New version page

UW-Madison ECON 522 - Econ 522 – Lecture 25

Documents in this Course
Lecture 4

Lecture 4

46 pages

Lecture 5

Lecture 5

31 pages

Lecture 7

Lecture 7

39 pages

Lecture 9

Lecture 9

24 pages

Lecture 7

Lecture 7

13 pages

Lecture 6

Lecture 6

14 pages

Logistics

Logistics

35 pages

Logistics

Logistics

41 pages

Logistics

Logistics

36 pages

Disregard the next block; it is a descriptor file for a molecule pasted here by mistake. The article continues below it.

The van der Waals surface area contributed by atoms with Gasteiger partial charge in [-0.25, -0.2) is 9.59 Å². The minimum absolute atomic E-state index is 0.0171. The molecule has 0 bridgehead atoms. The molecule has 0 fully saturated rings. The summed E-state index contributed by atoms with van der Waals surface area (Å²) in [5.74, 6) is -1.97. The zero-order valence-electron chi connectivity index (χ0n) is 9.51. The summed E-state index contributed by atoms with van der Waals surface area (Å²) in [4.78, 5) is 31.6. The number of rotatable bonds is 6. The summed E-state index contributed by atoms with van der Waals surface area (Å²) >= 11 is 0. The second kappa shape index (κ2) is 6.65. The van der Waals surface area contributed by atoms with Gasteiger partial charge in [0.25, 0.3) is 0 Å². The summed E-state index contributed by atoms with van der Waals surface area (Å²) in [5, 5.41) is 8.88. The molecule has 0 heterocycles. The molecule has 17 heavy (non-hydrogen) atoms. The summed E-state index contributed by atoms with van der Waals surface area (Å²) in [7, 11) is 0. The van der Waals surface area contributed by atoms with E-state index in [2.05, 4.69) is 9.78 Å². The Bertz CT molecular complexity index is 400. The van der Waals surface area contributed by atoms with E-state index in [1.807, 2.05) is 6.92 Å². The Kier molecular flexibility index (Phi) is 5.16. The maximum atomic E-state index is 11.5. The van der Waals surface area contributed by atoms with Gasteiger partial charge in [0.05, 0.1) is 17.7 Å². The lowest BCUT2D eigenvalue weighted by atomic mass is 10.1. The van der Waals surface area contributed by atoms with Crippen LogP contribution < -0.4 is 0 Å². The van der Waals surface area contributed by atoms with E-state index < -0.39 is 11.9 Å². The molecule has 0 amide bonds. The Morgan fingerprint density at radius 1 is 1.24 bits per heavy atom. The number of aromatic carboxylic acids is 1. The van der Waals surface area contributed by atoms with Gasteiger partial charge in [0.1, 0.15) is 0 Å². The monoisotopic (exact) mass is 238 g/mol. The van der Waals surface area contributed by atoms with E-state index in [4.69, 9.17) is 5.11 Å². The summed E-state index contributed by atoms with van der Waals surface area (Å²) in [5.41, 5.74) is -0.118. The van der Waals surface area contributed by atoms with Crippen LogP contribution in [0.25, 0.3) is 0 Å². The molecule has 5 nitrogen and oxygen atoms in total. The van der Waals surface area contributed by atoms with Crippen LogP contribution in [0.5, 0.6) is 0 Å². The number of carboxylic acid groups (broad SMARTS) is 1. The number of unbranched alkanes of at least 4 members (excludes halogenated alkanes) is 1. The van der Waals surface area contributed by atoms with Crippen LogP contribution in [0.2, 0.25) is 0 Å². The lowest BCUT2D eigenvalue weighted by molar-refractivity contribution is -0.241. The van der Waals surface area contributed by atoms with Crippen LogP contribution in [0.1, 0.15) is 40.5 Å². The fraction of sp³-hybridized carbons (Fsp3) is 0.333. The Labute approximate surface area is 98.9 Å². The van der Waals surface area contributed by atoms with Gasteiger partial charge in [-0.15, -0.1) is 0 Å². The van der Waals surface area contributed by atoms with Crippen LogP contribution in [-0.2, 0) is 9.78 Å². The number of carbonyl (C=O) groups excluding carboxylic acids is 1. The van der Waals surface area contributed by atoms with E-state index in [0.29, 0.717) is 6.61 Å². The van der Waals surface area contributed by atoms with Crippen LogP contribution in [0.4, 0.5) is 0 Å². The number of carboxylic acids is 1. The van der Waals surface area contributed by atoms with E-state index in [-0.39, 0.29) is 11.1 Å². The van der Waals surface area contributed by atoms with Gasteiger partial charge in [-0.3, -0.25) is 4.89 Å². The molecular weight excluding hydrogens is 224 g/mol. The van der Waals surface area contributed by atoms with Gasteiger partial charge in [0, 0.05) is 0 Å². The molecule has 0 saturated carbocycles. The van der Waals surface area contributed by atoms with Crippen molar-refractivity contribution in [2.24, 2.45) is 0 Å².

Lecture 8

Lecture 8

21 pages

Lecture 8

Lecture 8

47 pages

Lecture 9

Lecture 9

49 pages

Lecture 6

Lecture 6

46 pages

Logistics

Logistics

49 pages

Load more
Upgrade to remove ads
Upgrade to remove ads
Unformatted text preview: